Today we visited the Penshurst Volcano Discovery Centre to learn about our local volcanic history and the formation of our landscape. After completing a worksheet at the Discovery Centre we went up Mt Rouse to this quarry site, which clearly shows the two eruptions – a scoria layer on the bottom and a basalt lava flow on the top (with soil and vegetation above that layer). We learnt about Maar volcanoes, formed when magma erupts into a water table and massive amounts of steam are produced, blowing material out of the crater. Tower Hill is an example of a Maar volcano. Mt Rouse is a scoria cone, produced when lots of gases shoot material into the air, where it cools and falls into a cone shape. Mt Eccles is a fissure volcano, formed when lava escapes from a split in the earth’s crust.
Year 8 students finished their Earth Science Assessment tasks today. Kirsten’s My Studiyo Rock Quiz and Maddy’s My Studiyo Rocks! are great examples of student-created, online tasks. Georgia produced an excellent video using Photostory that is available at TeacherTube.
After walking down Mt Rouse we had a BBQ lunch and planted about 1,000 trees at Green’s Lane, Hawkesdale. One of my students asked “Why are we planting trees?”
- To reduce erosion – the tree roots hold the soil together
- To provide habitat for insects, birds, reptiles, mammals and other organisms
- To provide shade and shelter for stock
- Trees use carbon dioxide to produce oxygen and store carbon
- Trees add value to farms
- Trees reduce salinity by lowering the water table
- Trees reduce evaporation from the creek and keep the water cooler
- Aesthetic reasons – they look nice!
Please leave a comment below telling me two things you learnt at the Volcano Discovery Centre and what you enjoyed most about the day.
To celebrate Earth Science week I have compiled a list of my top ten sites for learning about volcanoes:
- Volcano Live web cam List of links to 23 web cam sites at volcanoes around the world.
- How Volcanoes Work, sponsored by NASA
- Virtual Volcano Explorer from Discovery Channel
- Forces of Nature from National Geographic
- Interactive Volcanoes
- Volcano Project by Oregon State University
- Volcanoes On-line – an Oracle ThinQuest project – by students for students
- Global Volcanism Program by the Smithsonian Institute
- This Dynamic Planet by USGS – Science for a Changing World
- Volcanoes for Kids – images, different types, how they form and erupt.
Maybe you know of another great site to learn about volcanoes? Just add it to the comment section below.
Today we had an exciting opportunity to link up with Ng Young C. Y., a Hong Kong national who is a driving force behind the establishment of the Hong Kong Geopark. He is an expeerienced presenter, member of and advisor to numerous committees and boards of management for conservation of geologically significant areas. Young had lots of information about the difficulties establishing a geopark in a metropoliton area, wonderful images of the park and it’s significant features and ways they market the geopark using appropriately named dishes of food (such as the tempura prawn volcano!).
Students learnt about the igneous rocks that we passed around, drew a labelled cross-section of a volcano and were able to ask questions about the geology of the park. We also look forward to tomorrow’s presentation by Ian Lewis about caves, sink holes, fossils, volcanoes and bats. Ian is an ex-teacher, geologist and member of the Kanawinka Global Geopark committee. He was born on the side of a volcano, loves caves and diving and will be sharing lots of his photos and knowledge about all things volcanic!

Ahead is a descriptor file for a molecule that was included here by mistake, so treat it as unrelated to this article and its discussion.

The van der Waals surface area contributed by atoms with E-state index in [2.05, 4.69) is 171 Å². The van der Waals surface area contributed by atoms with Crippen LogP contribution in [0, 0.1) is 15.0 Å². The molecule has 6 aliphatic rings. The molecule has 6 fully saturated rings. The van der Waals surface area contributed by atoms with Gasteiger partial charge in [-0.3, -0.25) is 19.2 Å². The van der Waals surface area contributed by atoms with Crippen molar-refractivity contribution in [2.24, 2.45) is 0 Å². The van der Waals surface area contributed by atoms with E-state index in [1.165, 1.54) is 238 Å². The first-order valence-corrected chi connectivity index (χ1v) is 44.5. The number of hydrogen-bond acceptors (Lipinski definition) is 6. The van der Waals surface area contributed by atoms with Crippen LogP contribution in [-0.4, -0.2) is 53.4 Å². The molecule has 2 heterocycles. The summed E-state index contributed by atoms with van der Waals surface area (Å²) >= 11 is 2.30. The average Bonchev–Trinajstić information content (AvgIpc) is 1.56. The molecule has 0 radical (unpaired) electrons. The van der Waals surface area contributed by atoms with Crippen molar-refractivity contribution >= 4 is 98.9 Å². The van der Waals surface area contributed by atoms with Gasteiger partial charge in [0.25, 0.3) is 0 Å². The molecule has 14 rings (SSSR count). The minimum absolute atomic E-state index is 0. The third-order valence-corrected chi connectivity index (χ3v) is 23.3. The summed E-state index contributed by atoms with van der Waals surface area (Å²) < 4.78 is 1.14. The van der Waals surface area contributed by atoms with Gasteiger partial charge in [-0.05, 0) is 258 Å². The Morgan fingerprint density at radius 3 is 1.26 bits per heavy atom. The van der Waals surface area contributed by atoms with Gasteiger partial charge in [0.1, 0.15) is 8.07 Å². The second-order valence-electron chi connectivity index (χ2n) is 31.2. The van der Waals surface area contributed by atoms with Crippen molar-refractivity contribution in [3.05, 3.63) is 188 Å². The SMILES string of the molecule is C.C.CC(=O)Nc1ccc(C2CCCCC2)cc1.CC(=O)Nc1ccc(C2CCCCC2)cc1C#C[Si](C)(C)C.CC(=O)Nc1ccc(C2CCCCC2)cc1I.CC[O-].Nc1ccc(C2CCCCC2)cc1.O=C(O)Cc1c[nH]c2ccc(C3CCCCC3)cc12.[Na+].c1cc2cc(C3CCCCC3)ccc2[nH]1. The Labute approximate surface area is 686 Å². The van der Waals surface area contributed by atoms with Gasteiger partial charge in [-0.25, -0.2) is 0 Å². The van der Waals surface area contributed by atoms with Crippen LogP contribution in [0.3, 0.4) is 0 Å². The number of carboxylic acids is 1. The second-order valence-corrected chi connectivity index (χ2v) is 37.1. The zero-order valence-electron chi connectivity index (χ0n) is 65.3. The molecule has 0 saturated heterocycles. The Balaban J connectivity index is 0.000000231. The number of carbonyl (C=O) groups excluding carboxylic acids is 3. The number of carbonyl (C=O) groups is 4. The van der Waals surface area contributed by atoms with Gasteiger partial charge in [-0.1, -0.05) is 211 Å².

As many of the year 8 students were at Winter Football and Netball competitions today, we took the opportunity to research and build specific volcanoes with the remaining four students. This is the video we filmed of Year 8 students and the volcanoes they created and erupted in the sand pit.
This week and next week we welcome Kelly Tolsher, student teacher from Ballarat University, into our classroom. Kelly will be taking year 7 and year 8 science classes as part of her third year teacher training. She will be starting a unit on Earth Science with each class. You can access the following Digilearn activities at school:
Shaping the Land
Journey to the Centre of the Earth
The following links are internet resources that are accessible both in and outside school:
Down To Earth – Download four rich earth science interactive educational resources including “Undercover”, “Rock Back in Time”, “Paleotraveller” and “Metals Matter”.
A problem-based learning activity – Hands On Oil Exploration.
Evolving Planet – Take a tour through time – visualize millions of years of evolution in just a few clicks!
Forces of Nature (Tornadoes, volcanoes, earthquakes and hurricanes) interactive site to build your own volcano.
Volcano Explorer – Explore a virtual volcano.
Extreme Science – Eathquakes, volcanoes and more.
Dynamic Earth – Interactives to show the structure of the earth, plate tectonics and continental drift.
National Geographic has excellent photo galleries about plate tectonics.
Yesterday the Warrnambool Standard reported that, after more than two years, UNESCO has declared an area of land from Colac to South Australia as Australia’s first Geopark. The volcanic features of the area, including Tower Hill, Mt. Eccles, Lake Condah and Camperdown’s crater lakes will be marketed as Kanawinka Geopark, which may increase tourism in the area. Geoparks are one step down from World heritage listing and are awarded to regions of geological significance which incorporate human economic development. You can find out more at the following sites:
Volcanoes Discovery Trail
ABC news article